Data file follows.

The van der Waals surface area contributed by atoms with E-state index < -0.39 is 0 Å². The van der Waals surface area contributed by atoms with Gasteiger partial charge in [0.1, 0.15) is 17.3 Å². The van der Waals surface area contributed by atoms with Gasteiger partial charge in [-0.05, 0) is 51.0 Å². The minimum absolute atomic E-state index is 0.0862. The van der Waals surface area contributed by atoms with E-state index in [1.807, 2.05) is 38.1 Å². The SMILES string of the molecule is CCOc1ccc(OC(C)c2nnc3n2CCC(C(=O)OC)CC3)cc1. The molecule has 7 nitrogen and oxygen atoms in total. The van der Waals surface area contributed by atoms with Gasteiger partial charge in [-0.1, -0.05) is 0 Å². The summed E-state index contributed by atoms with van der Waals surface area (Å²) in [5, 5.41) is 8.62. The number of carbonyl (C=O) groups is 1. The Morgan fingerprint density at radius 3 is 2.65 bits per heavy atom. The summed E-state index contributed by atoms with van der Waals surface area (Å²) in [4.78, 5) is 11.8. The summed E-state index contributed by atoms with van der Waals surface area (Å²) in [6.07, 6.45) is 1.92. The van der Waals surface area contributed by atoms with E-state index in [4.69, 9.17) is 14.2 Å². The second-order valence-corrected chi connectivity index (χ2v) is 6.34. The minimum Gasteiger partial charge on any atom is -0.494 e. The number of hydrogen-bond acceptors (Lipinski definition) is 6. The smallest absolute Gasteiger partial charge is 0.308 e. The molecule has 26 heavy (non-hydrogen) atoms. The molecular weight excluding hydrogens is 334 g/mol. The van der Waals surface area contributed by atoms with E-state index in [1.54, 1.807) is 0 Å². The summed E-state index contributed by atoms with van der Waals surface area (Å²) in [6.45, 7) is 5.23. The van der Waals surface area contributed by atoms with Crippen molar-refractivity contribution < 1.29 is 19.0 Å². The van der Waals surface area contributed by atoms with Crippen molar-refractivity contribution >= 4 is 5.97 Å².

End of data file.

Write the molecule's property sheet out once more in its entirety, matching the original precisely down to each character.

The van der Waals surface area contributed by atoms with E-state index < -0.39 is 0 Å². The van der Waals surface area contributed by atoms with Gasteiger partial charge in [0.1, 0.15) is 17.3 Å². The van der Waals surface area contributed by atoms with Gasteiger partial charge in [-0.05, 0) is 51.0 Å². The minimum absolute atomic E-state index is 0.0862. The van der Waals surface area contributed by atoms with E-state index in [1.807, 2.05) is 38.1 Å². The SMILES string of the molecule is CCOc1ccc(OC(C)c2nnc3n2CCC(C(=O)OC)CC3)cc1. The molecule has 7 nitrogen and oxygen atoms in total. The van der Waals surface area contributed by atoms with Gasteiger partial charge in [-0.1, -0.05) is 0 Å². The summed E-state index contributed by atoms with van der Waals surface area (Å²) in [5, 5.41) is 8.62. The number of carbonyl (C=O) groups is 1. The Morgan fingerprint density at radius 3 is 2.65 bits per heavy atom. The summed E-state index contributed by atoms with van der Waals surface area (Å²) in [4.78, 5) is 11.8. The summed E-state index contributed by atoms with van der Waals surface area (Å²) in [6.07, 6.45) is 1.92. The van der Waals surface area contributed by atoms with E-state index in [4.69, 9.17) is 14.2 Å². The second-order valence-corrected chi connectivity index (χ2v) is 6.34. The minimum Gasteiger partial charge on any atom is -0.494 e. The number of hydrogen-bond acceptors (Lipinski definition) is 6. The smallest absolute Gasteiger partial charge is 0.308 e. The molecule has 26 heavy (non-hydrogen) atoms. The molecular weight excluding hydrogens is 334 g/mol. The van der Waals surface area contributed by atoms with E-state index in [1.54, 1.807) is 0 Å². The summed E-state index contributed by atoms with van der Waals surface area (Å²) in [6.45, 7) is 5.23. The van der Waals surface area contributed by atoms with Crippen molar-refractivity contribution < 1.29 is 19.0 Å². The van der Waals surface area contributed by atoms with Crippen molar-refractivity contribution >= 4 is 5.97 Å².